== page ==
ROCHESTER, N.Y. (WROC) — With recent chatter over the Johnson & Johnson vaccine going on state-wide pause, you may be hearing terms “mRNA” and “Adenovirus” thrown around.
To put it simply, medical experts have been comparing Johnson & Johnson to Astrazeneca, another vaccine for COVID-19 that was suspended in some countries for reported blood clot cases. The two are getting compared not only for having the same blood clot reports, but they also use the same ingredient that differs from what Pfizer and Moderna use.
Dr. Ramil Sapinoro, associate professor of Pharmeceutical Sciences with St. John Fisher College says all these COVID vaccines perform the same task, just with this one differing ingredient.
“The Pfizer and Moderna vaccines main component is mRNA. That stands for messenger RNA, it is something our cells already produce naturally, it is instructions for how to make a protein,” Dr. Sapinoro said.
He says it educates our cells on how to make a piece of a “spike” protein. The CDC defines this as a protein found on the surface of the virus that causes COVID-19. That way when the actual virus is introduced in the body, the body will already have developed some kind of an immune response.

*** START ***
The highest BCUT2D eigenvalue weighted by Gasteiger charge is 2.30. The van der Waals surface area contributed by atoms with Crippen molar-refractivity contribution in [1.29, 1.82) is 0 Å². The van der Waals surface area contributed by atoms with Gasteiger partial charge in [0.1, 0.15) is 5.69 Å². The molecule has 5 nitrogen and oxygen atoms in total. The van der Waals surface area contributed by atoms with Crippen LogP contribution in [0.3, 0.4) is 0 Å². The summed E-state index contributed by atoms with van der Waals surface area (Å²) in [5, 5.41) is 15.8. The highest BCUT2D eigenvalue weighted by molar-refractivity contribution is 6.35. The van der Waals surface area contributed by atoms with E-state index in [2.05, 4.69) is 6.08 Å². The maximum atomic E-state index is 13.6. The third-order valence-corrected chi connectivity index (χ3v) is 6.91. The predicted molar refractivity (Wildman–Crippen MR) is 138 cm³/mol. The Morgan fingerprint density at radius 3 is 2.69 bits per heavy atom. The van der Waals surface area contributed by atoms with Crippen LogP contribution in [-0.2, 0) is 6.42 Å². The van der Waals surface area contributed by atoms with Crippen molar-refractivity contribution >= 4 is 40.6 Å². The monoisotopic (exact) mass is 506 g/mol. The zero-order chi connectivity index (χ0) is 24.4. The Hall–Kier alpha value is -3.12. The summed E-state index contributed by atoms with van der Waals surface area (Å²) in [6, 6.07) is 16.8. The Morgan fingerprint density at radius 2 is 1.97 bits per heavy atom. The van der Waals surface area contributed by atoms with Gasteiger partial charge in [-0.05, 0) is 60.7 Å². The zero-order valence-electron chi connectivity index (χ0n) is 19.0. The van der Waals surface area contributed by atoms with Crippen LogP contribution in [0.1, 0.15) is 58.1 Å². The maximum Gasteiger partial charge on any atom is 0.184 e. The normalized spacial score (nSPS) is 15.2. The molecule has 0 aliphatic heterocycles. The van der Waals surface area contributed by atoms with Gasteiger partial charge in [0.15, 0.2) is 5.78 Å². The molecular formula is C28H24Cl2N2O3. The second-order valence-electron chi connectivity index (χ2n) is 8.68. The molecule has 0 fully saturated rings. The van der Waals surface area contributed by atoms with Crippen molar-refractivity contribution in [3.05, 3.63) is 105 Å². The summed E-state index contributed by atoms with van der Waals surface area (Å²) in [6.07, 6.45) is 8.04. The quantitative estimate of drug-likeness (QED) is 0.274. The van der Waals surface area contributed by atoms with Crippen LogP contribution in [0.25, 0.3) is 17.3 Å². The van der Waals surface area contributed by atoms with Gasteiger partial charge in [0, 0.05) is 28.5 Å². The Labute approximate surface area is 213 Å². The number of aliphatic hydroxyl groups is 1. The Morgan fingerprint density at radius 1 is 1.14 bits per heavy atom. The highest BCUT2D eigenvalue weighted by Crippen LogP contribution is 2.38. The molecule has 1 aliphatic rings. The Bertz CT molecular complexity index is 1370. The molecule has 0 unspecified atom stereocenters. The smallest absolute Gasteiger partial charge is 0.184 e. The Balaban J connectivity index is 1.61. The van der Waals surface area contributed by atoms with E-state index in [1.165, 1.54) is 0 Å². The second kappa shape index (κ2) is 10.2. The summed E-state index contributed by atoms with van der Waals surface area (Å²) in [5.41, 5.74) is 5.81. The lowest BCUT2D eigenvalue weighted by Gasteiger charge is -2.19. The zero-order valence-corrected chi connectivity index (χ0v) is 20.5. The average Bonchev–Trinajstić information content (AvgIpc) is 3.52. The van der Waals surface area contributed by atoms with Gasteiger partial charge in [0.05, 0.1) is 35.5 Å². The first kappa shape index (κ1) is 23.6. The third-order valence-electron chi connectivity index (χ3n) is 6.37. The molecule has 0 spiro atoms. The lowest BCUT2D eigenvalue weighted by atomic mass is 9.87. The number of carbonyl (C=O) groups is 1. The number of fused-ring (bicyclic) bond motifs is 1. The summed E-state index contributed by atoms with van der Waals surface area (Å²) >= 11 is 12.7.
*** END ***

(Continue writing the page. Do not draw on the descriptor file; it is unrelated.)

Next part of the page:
With Johnson & Johnson and Astrazeneca, it’s the same method of delivering instructions for our body to make that immune response, but using another tool to do it. The tool is called the adenovirus.
“It’s a harmless cold virus that many of us get every year probably, we are just using that as a delivery system to get the instructions for the spike protein into our cells,” says Dr. Sapinoro.
Dr. David Topham is a professor of microbiology and immunology at the University of Rochester Medical Center. He says there could be something about the adenovirus that results in blood clots, but that it’s too soon to draw any immediate conclusions.
“Data is not strong yet … what I think will happen is they take a close look at the subjects that had those adverse reactions, and do a number of tests to find out, genetic tests, blood tests to find out if there is some underlying cause or risk factor that we weren’t aware of before,” he said.
In the meantime, while we wait for answers, both Dr. Topham and Dr. Sapinoro say a lot of the conversation is weighing risk factors. But the optics do matter – and we need to be able to get to the bottom of any severe side effects first, they say.